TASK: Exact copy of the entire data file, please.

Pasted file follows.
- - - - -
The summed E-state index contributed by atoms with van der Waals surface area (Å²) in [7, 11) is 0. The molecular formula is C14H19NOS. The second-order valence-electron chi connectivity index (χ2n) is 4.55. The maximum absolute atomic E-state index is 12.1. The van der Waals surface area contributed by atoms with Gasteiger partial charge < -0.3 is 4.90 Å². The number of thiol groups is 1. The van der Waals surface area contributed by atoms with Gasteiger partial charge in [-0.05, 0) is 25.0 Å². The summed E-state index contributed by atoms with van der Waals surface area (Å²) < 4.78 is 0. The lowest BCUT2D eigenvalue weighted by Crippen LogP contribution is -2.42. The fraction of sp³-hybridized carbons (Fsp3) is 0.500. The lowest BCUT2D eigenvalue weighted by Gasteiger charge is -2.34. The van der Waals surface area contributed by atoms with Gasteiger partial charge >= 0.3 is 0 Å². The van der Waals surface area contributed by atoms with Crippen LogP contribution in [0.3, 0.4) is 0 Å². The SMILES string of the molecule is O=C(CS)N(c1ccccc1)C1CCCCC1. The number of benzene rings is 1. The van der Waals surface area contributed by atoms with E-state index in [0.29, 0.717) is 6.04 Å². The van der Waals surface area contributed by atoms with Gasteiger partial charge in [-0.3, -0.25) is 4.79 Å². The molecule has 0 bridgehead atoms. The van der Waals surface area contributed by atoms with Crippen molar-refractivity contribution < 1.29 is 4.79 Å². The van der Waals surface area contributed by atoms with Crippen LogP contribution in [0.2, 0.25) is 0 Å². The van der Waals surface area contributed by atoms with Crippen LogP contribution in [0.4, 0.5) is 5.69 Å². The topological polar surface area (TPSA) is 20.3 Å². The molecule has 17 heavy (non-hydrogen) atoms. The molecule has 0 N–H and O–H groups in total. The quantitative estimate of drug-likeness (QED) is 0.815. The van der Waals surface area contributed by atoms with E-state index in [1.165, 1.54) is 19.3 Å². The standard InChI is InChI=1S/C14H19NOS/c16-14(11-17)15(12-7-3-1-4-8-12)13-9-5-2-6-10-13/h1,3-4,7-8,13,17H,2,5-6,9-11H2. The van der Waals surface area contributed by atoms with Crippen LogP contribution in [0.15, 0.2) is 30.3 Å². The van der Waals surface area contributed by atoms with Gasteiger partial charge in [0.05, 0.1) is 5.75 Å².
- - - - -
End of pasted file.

The summed E-state index contributed by atoms with van der Waals surface area (Å²) in [7, 11) is 0. The molecular formula is C14H19NOS. The second-order valence-electron chi connectivity index (χ2n) is 4.55. The maximum absolute atomic E-state index is 12.1. The van der Waals surface area contributed by atoms with Gasteiger partial charge < -0.3 is 4.90 Å². The number of thiol groups is 1. The van der Waals surface area contributed by atoms with Gasteiger partial charge in [-0.05, 0) is 25.0 Å². The summed E-state index contributed by atoms with van der Waals surface area (Å²) < 4.78 is 0. The lowest BCUT2D eigenvalue weighted by Crippen LogP contribution is -2.42. The fraction of sp³-hybridized carbons (Fsp3) is 0.500. The lowest BCUT2D eigenvalue weighted by Gasteiger charge is -2.34. The van der Waals surface area contributed by atoms with Gasteiger partial charge >= 0.3 is 0 Å². The van der Waals surface area contributed by atoms with Crippen LogP contribution in [0.3, 0.4) is 0 Å². The SMILES string of the molecule is O=C(CS)N(c1ccccc1)C1CCCCC1. The number of benzene rings is 1. The van der Waals surface area contributed by atoms with E-state index in [0.29, 0.717) is 6.04 Å². The van der Waals surface area contributed by atoms with Gasteiger partial charge in [-0.3, -0.25) is 4.79 Å². The molecule has 0 bridgehead atoms. The van der Waals surface area contributed by atoms with Crippen molar-refractivity contribution < 1.29 is 4.79 Å². The van der Waals surface area contributed by atoms with Crippen LogP contribution in [0.2, 0.25) is 0 Å². The van der Waals surface area contributed by atoms with Crippen LogP contribution in [0.4, 0.5) is 5.69 Å². The topological polar surface area (TPSA) is 20.3 Å². The molecule has 17 heavy (non-hydrogen) atoms. The molecule has 0 N–H and O–H groups in total. The quantitative estimate of drug-likeness (QED) is 0.815. The van der Waals surface area contributed by atoms with E-state index in [1.165, 1.54) is 19.3 Å². The standard InChI is InChI=1S/C14H19NOS/c16-14(11-17)15(12-7-3-1-4-8-12)13-9-5-2-6-10-13/h1,3-4,7-8,13,17H,2,5-6,9-11H2. The van der Waals surface area contributed by atoms with Crippen LogP contribution in [0.15, 0.2) is 30.3 Å². The van der Waals surface area contributed by atoms with Gasteiger partial charge in [0.05, 0.1) is 5.75 Å².